TED HUGHES AND RELIGION


“I am interested Ted Hughes’ religious background and in his use of religion and religious imagery in his poems, especially as inspiration for such poems as ‘Theology’.”


Ted Hughes grew up in a part of Yorkshire in which Methodist forms of Christianity were common and where most children attended either a Wesleyan or Calvinist chapel. In 1990, Ted wrote that as a child he had “always dreaded Sunday as a day of psychological torment” and that “the whole business of Sunday in the Calder Valley (Fanatical blend of Methodism and Chartism) had always seemed to [be] a performance at the expense of the real thing”. (29 July 1990. TLH 579).

The Mount Zion chapel overlooked the Hughes’ family home in Mytholmroyd and in his story ‘Sunday’ (Wodwo, Faber 1971. pp.604–6) you get some idea of Ted’s own experience of attending Sunday Chapel service there. In his poem, ‘Mount Zion’ (THCP 480–1), he again describes the oppression and bleakness of that experience, and he contrasts the enforced conformity of this Methodist religion with the natural energies of a cricket which has “rigged up its music / In a crack in Mount Zion wall” and which is attacked by the church–people with exaggerated fear and ferocity.

Similarly, in ‘Heptonstall Old Church’ (THCP 490) he describes the ruins of the St. Thomas á Becket church in Heptonstall, Yorkshire, as the remains of an earlier religion in the Calder Valley: one in which the natural energies brought an awareness of the divine to the people and put music and light in the valleys.

From an early age, Ted held strong views about any form of organized religion and the religious dogma associated with it. Writing to Sylvia Plath in 1956 (29 Nov. 1989. THL p.570), he expressed contempt for what he called the “dogmatic egotist” philosophers of the “post–Christian school” and for the “avarice, greed, cruelty and tyranny” which has marked and marred religion. “Read Blake”, he advised, “as an antidote”. Many years later he expressed the view that “Christian teachings, especially Reformation puritan–based Christian teachings, [could] be blamed for attitudes to women and the natural world which have been destructive” (29 Nov. 1989. THL 570).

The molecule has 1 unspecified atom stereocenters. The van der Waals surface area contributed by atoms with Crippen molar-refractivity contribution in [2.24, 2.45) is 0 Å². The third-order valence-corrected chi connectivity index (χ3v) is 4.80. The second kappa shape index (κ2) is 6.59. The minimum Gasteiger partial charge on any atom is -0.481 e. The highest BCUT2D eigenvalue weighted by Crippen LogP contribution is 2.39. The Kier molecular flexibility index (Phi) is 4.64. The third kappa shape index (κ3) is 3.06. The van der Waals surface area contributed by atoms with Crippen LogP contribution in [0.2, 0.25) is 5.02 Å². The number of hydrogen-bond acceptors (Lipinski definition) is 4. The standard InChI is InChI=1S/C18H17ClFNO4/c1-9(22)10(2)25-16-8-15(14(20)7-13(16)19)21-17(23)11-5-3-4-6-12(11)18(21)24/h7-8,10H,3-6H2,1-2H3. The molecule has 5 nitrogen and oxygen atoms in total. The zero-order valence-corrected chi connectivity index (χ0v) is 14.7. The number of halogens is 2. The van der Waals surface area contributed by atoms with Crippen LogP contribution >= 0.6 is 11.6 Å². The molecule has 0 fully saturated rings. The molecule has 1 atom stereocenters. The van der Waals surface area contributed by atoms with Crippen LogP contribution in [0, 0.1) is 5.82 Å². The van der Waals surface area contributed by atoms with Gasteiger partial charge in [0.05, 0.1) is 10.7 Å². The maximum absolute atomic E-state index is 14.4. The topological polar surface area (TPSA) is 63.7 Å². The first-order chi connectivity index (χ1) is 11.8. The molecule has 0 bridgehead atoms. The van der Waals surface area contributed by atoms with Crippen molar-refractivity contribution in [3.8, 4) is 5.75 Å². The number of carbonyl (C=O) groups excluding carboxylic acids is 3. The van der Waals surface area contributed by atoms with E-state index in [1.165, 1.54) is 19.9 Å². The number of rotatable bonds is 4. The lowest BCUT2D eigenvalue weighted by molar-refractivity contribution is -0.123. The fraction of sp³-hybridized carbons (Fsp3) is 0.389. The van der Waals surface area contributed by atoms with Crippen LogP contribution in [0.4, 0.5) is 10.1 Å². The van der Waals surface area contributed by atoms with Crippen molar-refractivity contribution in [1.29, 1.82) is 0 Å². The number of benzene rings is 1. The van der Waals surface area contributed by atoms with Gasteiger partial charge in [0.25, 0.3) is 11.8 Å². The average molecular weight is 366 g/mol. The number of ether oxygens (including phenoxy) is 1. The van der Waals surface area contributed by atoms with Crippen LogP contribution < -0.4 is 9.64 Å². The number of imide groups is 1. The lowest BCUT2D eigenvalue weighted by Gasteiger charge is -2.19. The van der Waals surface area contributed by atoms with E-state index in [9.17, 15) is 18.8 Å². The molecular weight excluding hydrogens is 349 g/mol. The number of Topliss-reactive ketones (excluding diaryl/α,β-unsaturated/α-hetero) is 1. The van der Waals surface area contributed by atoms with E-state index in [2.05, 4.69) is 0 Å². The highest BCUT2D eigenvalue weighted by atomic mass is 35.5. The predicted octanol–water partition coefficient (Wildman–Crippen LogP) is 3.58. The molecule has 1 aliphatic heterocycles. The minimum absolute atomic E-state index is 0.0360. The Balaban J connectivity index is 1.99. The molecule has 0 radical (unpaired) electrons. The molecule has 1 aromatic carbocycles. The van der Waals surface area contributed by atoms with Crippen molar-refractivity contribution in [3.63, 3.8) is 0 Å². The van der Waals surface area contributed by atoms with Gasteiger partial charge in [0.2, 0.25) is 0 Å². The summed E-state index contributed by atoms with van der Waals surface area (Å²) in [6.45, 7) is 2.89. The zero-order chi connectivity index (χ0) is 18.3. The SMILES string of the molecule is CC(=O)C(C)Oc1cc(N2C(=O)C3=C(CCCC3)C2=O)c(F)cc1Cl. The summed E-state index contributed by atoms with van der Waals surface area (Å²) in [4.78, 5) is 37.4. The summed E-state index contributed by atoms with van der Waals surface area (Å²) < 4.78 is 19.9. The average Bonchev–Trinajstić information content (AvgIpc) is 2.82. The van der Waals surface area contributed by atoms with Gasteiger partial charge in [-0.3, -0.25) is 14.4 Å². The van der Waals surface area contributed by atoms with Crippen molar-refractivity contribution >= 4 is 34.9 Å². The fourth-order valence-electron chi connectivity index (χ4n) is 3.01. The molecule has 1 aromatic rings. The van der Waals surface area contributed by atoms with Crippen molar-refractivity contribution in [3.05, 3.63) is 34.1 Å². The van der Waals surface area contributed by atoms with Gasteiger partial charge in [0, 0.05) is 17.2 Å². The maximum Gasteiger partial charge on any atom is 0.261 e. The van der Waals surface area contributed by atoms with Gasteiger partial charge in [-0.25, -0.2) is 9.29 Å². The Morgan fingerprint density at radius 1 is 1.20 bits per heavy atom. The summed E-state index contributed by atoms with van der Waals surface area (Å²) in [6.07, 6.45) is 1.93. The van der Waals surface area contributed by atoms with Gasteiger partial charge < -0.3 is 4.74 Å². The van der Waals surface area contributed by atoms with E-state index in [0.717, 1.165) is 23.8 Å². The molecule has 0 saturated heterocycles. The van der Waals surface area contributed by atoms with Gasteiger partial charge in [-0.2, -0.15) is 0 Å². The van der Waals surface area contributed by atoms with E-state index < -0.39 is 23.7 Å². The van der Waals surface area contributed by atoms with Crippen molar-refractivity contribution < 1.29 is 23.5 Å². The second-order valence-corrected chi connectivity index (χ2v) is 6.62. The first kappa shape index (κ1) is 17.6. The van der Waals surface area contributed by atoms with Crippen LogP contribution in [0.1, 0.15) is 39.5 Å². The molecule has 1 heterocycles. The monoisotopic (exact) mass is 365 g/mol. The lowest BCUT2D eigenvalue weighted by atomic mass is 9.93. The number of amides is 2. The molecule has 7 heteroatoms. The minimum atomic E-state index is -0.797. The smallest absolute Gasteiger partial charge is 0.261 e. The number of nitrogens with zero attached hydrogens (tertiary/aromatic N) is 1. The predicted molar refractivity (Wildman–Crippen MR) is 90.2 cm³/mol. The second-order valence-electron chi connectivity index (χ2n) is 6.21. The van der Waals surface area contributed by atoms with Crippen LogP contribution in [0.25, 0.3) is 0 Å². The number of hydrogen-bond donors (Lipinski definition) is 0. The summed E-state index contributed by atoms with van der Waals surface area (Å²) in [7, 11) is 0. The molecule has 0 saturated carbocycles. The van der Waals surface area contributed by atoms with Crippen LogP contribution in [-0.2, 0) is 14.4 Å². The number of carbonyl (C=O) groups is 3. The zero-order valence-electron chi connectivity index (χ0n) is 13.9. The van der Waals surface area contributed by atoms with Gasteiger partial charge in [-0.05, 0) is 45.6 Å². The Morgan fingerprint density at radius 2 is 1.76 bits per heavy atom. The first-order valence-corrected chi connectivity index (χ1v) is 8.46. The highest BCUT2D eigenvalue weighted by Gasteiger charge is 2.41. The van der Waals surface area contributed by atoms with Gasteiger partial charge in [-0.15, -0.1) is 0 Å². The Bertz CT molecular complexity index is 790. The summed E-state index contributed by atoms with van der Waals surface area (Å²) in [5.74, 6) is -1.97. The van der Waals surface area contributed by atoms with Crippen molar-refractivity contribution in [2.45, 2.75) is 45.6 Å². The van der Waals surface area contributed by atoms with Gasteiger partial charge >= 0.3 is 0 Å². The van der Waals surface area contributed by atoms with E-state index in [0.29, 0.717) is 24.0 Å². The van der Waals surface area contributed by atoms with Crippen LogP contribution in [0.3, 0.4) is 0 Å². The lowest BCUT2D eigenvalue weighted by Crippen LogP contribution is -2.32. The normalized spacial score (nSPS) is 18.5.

Ted’s views were not formed in a religious vacuum. He once wrote to his sister that the Bible was his “favourite book” (THL 100); and he kept his mother’s small bible with him, together with Shakespeare’s plays, whilst he was serving as a National Service conscript in the Royal Air Force. He read widely in the areas of mysticism and was knowledgeable about many different religions. He discussed the Catholic and Puritan conflicts in Elizabethan England in his ‘Introduction’ to A Choice of Shakespeare’s Verse (Faber, 1991). In Shakespeare and the Goddess of Complete Being he referred to the writing of St. Thomas Aquinas and outlined the basis of Hebrew Cabbala and its adoption in Renaissance Christian Neoplatonism. He wrote a libretto for the Buddhist Book of the Dead; based Cave Birds on the Sufi fable of the Conference of the Birds; and discussed Gnosticism and, especially, Shamanism in interviews and letters.

Ted’s belief in some supreme creative force was most frequently expressed in his work as reverence for the powers of Nature, especially as represented in the mythologies of the world by a goddess or goddesses who control the natural cycles of birth, procreation and death. He expressed these cyclical creative/destructive powers of Nature in many ways.